SAN FRANcisco, February 26.-The steamship
Oceanic, which arrived last night from China and
Japan, brings news of a terrible disaster at Tient-
sin. The refuge house in which the famine strick-
en refugees from the northern provinces had assem-
bled, took fire, and of nearly three thousand per-
sons in the building only about one hundred es-
caped. The extremely cold weather prevailing
lately has had a fatal effect upon the refugees, many
of whom have been frozen to death, while thousands
are suffering from insufficient accommodations and
lack of food, which cannot be supplied in quantities
to meet the demand. The efforts of the Govern-
ment to supply food and assistance is, to a great
extent nullified by the dishonesty of the officials
Children are sold by hundreds by their starving
parents. In the large cities of Hanchung and Pa-
chung risings have occurred among the people, ren-
dered desperate by seeing their wives and children
starving before their faces, and many other out-
breaks are reported. In Pachung the people be-
headed a mandarin for speculating on their necess-
ities. The cold has been unusually severe through-
out thecountry for several weeks,

An able and interesting paper "On the Zulu
i Kafirs, and the probable Influence of the Transvaal
Annexation upon the progress of Civilisation in the
Interior of Africa," was read at the Society of Arts,
London, on Tuesday, January 15, by Mr. Frederick
Bernard Fynney, of the Natal Colonial service.
Admiral Sir Erasmus Ommanney presided, and in
introducing Mr. Fynney, stated that that gentleman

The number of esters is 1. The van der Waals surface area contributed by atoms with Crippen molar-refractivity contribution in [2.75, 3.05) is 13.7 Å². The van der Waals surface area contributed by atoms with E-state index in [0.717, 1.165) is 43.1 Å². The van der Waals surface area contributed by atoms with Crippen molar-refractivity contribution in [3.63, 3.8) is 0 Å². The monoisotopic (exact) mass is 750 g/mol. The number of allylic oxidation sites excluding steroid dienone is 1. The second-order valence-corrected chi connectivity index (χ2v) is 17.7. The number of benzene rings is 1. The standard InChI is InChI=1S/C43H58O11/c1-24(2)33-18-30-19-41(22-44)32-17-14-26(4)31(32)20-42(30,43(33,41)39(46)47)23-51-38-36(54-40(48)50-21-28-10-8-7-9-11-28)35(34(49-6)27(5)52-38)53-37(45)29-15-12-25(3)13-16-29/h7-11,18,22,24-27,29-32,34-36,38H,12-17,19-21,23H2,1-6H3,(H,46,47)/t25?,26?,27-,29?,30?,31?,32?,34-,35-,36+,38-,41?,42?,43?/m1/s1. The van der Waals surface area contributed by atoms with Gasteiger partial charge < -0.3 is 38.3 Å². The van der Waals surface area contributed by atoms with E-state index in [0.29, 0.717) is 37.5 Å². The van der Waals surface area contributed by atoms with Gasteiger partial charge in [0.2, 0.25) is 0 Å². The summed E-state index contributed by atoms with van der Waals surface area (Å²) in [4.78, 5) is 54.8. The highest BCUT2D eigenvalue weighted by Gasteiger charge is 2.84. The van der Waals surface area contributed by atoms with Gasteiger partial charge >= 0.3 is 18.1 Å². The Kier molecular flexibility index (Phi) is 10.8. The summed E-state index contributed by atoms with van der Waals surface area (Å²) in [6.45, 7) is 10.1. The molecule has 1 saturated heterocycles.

had been upon Sir Theophilas Shepstone's staff
during the proceedings which had led to the annex-
ation of the Transvaal, and been employed in nego-
tiations with the Zulus, which had brought him into
personal relations with that people and their chief.
Mr. Fynney then read his paper, which commenced
with a sketch of the rise of the Zulu tribes of Kafirs,
under their chief Utyaka and his successors, andtheir
wars with the Boers of Natal, ending in 1840 with
the triumph of the latter, the cession to them of the
disputed territory of Natal, and the conclusion of a
treaty of peace. Following upon that event the
then Zulu King, Umpande, ruled his people well for
30 years, kept faith with both the Boers and the
English government, and died peacefully in his Royal
krael, Nodwengu, in 1871. Several years prior to
his death there was a conflict between two of his
sons for the succession, which resulted in favor of
Cetyweyo, who from that time acted as regent and in
1872 was himself formerly crowned King by Sir
Theophilus Shepstone, acting for the Natal govern-
ment. Cetyweyo, whose proceedings have occupied
so much attention in connection with the recent dis-
turbances in South-Eastern Africa, is flatteringly
portrayed by Mr. Fynney, who describes him as a
man of noble presence, a very king among his people,
and really handsome. He is, however, an altogether
irresponsible despot. His word is law, and the least
disobedience or disregard of his orders is followed by
the death of the offender. He is a believer in witch-
craft and evil agencies, sacrifices hundreds of his
subjects yearly an that account, and with his leading
chiefs is entirely averse to mission work. In fact,
he has made it a capital crime for any Zulu to
become a Christian. He is, nevertheless, a man of
great intelligence, has devoted much attention to
raising and perfecting his army, has armed many of
his warriors with guns, and established a large num-
ber of military kraals. From this account of the
King, Mr. Fynney passed to a description of Zulu-
land, the beauty and natural fertility and productive-
ness of which are unsurpassable. With regard to
the Zulus as a people, they are not only a fine race
physically, but generally truthful, honest, unrevenge-
ful, and faithful to a degree. This testimony rests
upon an experience of 27 years' residence amongst
them. Mr. Fynney added that he had travelled
thousands of miles with none but Zulus to attend
him, and had had for long periods at a time to de-
pend upon them alone for his safety. But the men
are idle, and the women do all the work; whilst the
authority of Cetyweyo is based so completely on